“She was my housewife, I was a house-husband, and like all good house-husbands, whenever she said jump, I’m like ‘how high babe?’,” Dave laughed.
“We had a bundle of fun, every single day we’d pump each other’s tires up … we’ve both been through a lot."
He also drew a hilarious comparison to their time in the house, where he said he felt like they were “an old couple from Iowa” in amongst all the new, young housemates.
“We were kind of like an old couple from Iowa who found themselves in Las Vegas, and everyone was gambling like crazy, like their life depended on it” he joked.
“We were just wandering around with our visors on and our fanny packs, and we’re just like ‘yep, an old couple from Iowa’.”
While Dave loved his time in the house, and especially his friendship with Reggie, he admitted to feeling relieved the experience had come to an end for him.
“I’m glad that I’ve exited … I have very strong morals and a very strong belief system,” he said.
“The game was starting to grind up against who I am as a person, and I couldn’t continue in that – the level of intensity of the game was no longer abiding by my moral code.”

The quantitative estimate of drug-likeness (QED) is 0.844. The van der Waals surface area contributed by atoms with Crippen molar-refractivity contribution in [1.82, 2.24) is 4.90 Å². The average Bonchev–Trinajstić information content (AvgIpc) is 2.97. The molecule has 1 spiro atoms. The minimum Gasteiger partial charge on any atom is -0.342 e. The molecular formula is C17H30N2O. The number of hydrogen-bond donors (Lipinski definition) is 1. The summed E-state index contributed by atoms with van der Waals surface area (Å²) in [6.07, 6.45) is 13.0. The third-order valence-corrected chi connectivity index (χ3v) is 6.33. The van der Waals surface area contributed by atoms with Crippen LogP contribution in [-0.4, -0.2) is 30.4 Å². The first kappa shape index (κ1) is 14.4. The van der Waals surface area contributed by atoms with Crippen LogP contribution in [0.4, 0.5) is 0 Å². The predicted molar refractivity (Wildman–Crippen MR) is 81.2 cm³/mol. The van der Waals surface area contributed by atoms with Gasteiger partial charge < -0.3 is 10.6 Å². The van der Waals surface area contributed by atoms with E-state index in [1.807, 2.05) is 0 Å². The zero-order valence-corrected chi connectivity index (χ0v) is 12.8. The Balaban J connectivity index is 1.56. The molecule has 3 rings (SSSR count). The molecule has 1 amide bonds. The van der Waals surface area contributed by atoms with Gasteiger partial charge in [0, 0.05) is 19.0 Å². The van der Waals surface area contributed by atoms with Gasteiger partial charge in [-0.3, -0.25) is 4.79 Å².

He also struggled with the “all-pervasive” nature of the game, which these days is steeped in social strategy.
“That last time around, I had the public voting, so the weight of the game was off,” he explained.
“The weight of the game was there at all times… the intensity of it just grew to the point that, for me, it became undoable, and unbearable. I was challenged and then ended up wanting to get the hell out of the house."
But Dave insists that even an intense game felt a little bit like a holiday, given the difficult career he has chosen as a youth worker.
Dave founded RuffTrack some years ago now, which is a program for troubled youth that allows them to bond with and train their own dog, while also teaching them skills in horticulture, landscaping, welding, aluminium fabrication, animal husbandry, and a number of other trades – all in order to keep them out of trouble.
Dave’s plan for any potential prize money was to go towards buying a farm in order to secure a safe place for the kids he works with, and even though he didn’t win Big Brother, he remains dedicated to the work of keeping these kids safe.
“We’re all focused on the same thing,” he says of the various programs that work with RuffTrack.
“And that is to keep kids alive, keep them out of prison, and skill them up for a secure future and break those cycles that seem to be never ending.
He continues: “For every young person that I can get on track, that’s hundreds and hundreds of victims [saved], it just never eventuates.
“So, that’s me … straight back to work and ensuring that the 26 kids in my care are kept alive."